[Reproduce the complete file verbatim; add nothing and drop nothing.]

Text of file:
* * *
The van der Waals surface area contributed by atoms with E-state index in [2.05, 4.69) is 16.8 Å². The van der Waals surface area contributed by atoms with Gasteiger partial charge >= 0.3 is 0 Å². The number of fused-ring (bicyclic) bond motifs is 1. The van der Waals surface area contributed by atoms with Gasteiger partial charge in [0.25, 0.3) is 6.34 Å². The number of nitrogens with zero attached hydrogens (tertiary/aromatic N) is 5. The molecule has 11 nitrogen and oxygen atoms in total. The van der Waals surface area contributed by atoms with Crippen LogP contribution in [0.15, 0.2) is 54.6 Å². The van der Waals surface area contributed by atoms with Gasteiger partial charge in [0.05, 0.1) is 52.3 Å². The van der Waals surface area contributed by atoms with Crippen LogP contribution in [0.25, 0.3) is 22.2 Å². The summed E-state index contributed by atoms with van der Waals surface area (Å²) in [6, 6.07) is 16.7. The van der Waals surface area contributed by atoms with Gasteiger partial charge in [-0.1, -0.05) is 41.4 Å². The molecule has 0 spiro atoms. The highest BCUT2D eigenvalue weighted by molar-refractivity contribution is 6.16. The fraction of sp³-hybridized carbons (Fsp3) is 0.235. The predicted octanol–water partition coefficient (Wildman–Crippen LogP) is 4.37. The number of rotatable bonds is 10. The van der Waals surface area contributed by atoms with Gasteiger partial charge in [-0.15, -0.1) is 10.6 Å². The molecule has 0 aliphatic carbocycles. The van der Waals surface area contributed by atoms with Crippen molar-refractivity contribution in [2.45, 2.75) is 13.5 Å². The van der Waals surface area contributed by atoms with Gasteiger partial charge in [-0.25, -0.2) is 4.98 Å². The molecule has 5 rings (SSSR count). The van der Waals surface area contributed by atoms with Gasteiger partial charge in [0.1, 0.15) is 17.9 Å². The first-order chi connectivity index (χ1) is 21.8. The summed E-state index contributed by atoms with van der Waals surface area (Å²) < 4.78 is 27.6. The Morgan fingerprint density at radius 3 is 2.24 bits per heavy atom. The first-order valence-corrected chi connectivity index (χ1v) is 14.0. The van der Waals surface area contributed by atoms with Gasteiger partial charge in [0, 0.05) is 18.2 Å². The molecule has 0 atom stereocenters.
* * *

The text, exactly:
The van der Waals surface area contributed by atoms with E-state index in [2.05, 4.69) is 16.8 Å². The van der Waals surface area contributed by atoms with Gasteiger partial charge >= 0.3 is 0 Å². The number of fused-ring (bicyclic) bond motifs is 1. The van der Waals surface area contributed by atoms with Gasteiger partial charge in [0.25, 0.3) is 6.34 Å². The number of nitrogens with zero attached hydrogens (tertiary/aromatic N) is 5. The molecule has 11 nitrogen and oxygen atoms in total. The van der Waals surface area contributed by atoms with Crippen LogP contribution in [0.15, 0.2) is 54.6 Å². The van der Waals surface area contributed by atoms with Gasteiger partial charge in [0.05, 0.1) is 52.3 Å². The van der Waals surface area contributed by atoms with Crippen LogP contribution in [0.25, 0.3) is 22.2 Å². The summed E-state index contributed by atoms with van der Waals surface area (Å²) in [6, 6.07) is 16.7. The van der Waals surface area contributed by atoms with Gasteiger partial charge in [-0.1, -0.05) is 41.4 Å². The molecule has 0 spiro atoms. The highest BCUT2D eigenvalue weighted by molar-refractivity contribution is 6.16. The fraction of sp³-hybridized carbons (Fsp3) is 0.235. The predicted octanol–water partition coefficient (Wildman–Crippen LogP) is 4.37. The number of rotatable bonds is 10. The van der Waals surface area contributed by atoms with Gasteiger partial charge in [-0.15, -0.1) is 10.6 Å². The molecule has 0 aliphatic carbocycles. The van der Waals surface area contributed by atoms with Crippen molar-refractivity contribution in [2.45, 2.75) is 13.5 Å². The van der Waals surface area contributed by atoms with Gasteiger partial charge in [-0.25, -0.2) is 4.98 Å². The molecule has 5 rings (SSSR count). The van der Waals surface area contributed by atoms with Gasteiger partial charge in [0.1, 0.15) is 17.9 Å². The first-order chi connectivity index (χ1) is 21.8. The summed E-state index contributed by atoms with van der Waals surface area (Å²) < 4.78 is 27.6. The Morgan fingerprint density at radius 3 is 2.24 bits per heavy atom. The first-order valence-corrected chi connectivity index (χ1v) is 14.0. The van der Waals surface area contributed by atoms with Gasteiger partial charge in [0, 0.05) is 18.2 Å². The molecule has 0 atom stereocenters.